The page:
Several incidents have left the PM vulnerable, but Labour will have to try much harder to stop his roll

John Key has had a great time telling journalists how he won the office bet on the outcome of the Supreme Court's hearing into the Maori Council water rights claim.

The Prime Minister has been rather mischievous.

Behind the scenes there had been nerves aplenty in top Cabinet circles as to whether Chief Justice Sian Elias - who had acted for the council eons ago and had led questioning during the hearing down a path that was interpreted (erroneously as it turned out) as suggesting she favoured tucking some Mighty River Power shares away to use in settlement of any proven water rights claim as an indication the Crown would lose the case - would ultimately favour the Crown's argument.

Key had calculated that Elias would not be the odd person out when it came to such an important judgment. He reckoned all five justices would sing in unison. So they did. And on Monday, Key will make public the planned date for the Mighty River Power float.


It's unlikely that Elias and her fellow judges will cite the Prime Minister for contempt of court for taking bets on the outcome of their high deliberations.

But the fact that Key is enjoying repetitively retailing this anecdote is a sign his confidence is back in spades.

The Opposition has not really been able to land any decisive blows on Key this year. And it's not as if they haven't had ammunition aplenty.

The Deputy Auditor-General's report into the dealings on the SkyCity convention centre raises serious probity questions. Key's own response has been facile and dismissive. But slicker news management out of the Beehive has ensured that as soon as one political mini-drama looks like extending to a whole-of-season performance, another is launched to take its place.

Key brushed off the intriguing dealings with Warner Bros over The Hobbit - which the Government was directed to make public by the Ombudsman - as irrelevant because of the movie's subsequent success.

The shouting by unionist Helen Kelly and Labour politicians that The Hobbit documents prove that Cabinet ministers told porkies over who said what and when has not gained any real purchase with the public.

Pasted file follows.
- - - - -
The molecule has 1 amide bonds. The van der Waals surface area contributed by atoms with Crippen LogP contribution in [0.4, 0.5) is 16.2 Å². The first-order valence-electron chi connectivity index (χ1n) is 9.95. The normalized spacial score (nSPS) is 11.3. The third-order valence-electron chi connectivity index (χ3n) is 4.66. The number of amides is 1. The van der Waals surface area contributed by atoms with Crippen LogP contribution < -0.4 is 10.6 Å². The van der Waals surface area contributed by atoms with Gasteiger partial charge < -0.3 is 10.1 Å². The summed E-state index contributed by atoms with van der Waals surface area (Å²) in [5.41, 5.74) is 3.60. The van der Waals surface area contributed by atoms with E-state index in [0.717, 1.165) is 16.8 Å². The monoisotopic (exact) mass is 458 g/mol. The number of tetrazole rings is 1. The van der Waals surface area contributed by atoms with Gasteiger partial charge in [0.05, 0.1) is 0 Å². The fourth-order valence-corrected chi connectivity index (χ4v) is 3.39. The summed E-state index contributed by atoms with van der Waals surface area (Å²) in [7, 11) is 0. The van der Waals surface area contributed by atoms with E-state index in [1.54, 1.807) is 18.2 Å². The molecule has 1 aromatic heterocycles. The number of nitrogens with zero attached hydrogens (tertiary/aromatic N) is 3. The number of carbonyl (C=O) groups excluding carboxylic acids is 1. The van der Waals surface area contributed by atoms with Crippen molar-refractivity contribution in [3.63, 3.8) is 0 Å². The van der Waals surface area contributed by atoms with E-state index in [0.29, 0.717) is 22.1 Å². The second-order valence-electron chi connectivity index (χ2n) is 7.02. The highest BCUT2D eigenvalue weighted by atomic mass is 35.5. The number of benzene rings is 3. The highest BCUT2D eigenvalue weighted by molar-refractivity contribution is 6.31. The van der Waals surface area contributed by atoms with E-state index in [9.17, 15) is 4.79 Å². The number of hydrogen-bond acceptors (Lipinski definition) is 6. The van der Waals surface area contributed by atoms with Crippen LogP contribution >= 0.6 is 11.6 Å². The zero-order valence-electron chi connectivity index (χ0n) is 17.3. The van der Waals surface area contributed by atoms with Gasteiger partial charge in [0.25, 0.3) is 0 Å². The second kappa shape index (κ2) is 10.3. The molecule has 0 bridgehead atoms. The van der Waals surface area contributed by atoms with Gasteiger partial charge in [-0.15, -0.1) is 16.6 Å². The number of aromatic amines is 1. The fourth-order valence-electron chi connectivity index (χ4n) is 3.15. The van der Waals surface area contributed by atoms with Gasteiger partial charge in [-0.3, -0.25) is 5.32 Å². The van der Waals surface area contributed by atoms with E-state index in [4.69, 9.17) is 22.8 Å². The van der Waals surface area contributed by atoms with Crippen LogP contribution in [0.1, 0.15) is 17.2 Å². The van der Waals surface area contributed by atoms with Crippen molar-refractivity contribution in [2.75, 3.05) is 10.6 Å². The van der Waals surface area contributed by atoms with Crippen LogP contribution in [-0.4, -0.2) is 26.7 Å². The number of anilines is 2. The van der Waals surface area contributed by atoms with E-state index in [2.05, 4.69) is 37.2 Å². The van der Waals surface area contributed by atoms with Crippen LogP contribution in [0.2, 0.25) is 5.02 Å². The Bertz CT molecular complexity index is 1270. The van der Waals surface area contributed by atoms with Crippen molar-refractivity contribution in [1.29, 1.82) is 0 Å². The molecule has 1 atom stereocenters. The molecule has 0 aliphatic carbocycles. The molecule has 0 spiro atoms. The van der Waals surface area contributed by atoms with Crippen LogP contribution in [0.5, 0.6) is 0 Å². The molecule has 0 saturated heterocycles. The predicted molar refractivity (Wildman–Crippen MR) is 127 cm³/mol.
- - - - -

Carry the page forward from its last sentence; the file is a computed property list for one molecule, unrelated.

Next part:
The Prime Minister has also been rather cavalier when it comes to why state-owned Solid Energy is in the fiscal doldrums and sailing perilously close to insolvency if you believe the Government's own mantra.

Key and other ministers have slammed the previous board and management for investigating major projects to use Southland's lignite reserves and even turn the SOE into a major company to manage New Zealand's oil and gas energy reserves. The fact is Key and other ministers strongly promoted the lignite option until late 2011.

Having a 21st century Petrocorp-style company makes sense when it comes ensuring the New Zealand taxpayer gets to keep more of the earnings from successful oil and gas exploration. But neither former Solid Energy chairman John Palmer nor former CEO Don Elder can give their side of the story - Palmer because he is still chairman of Air New Zealand, which reported a stellar profit this week, and Elder because he has been paid out and gagged by the current Solid Energy chairman, Mark Ford.

This is rather barbarous treatment of the former Solid Energy bosses. Labour's Clayton Cosgrove is endeavouring to have Elder appear in front of a parliamentary select committee to answer questions on how the SOE fell into such a sorry state. The Government members will oppose this. But given the publicly owned nature of Solid Energy, Elder should be questioned.

All three issues - SkyCity, The Hobbit and Solid Energy - demand more serious treatment. But they are not affecting the Government in the popularity stakes. National has over 50 per cent support in both the One News Colmar Brunton poll and the 3News poll. The populace is also feeling good, according to Nielsen's Quality of Life survey, and sharemarket appetite for the state IPOs is strong judging by the bounce to the NZX once the Supreme Court ruling was announced.

Finance Minister Bill English has promised Kiwis will be in the front of the queue for shares. Labour failed to shoot holes in that promise by pointing to an Australian Financial Review story which said the power generator's shares would also be listed in Australia.

My pick is that the Mighty River Power IPO will go ahead before English's May 16 Budget and that it will be wildly successful.

This will give English confidence in his Budget numbers.

As for Key, he will be out of the parliamentary limelight for a couple of weeks leading a New Zealand push into Latin America. There will be plenty of favourable news coverage.

It's a combination of good news management and good luck that Labour and its allies are going to have to try a lot harder to puncture in order to slow Key's roll.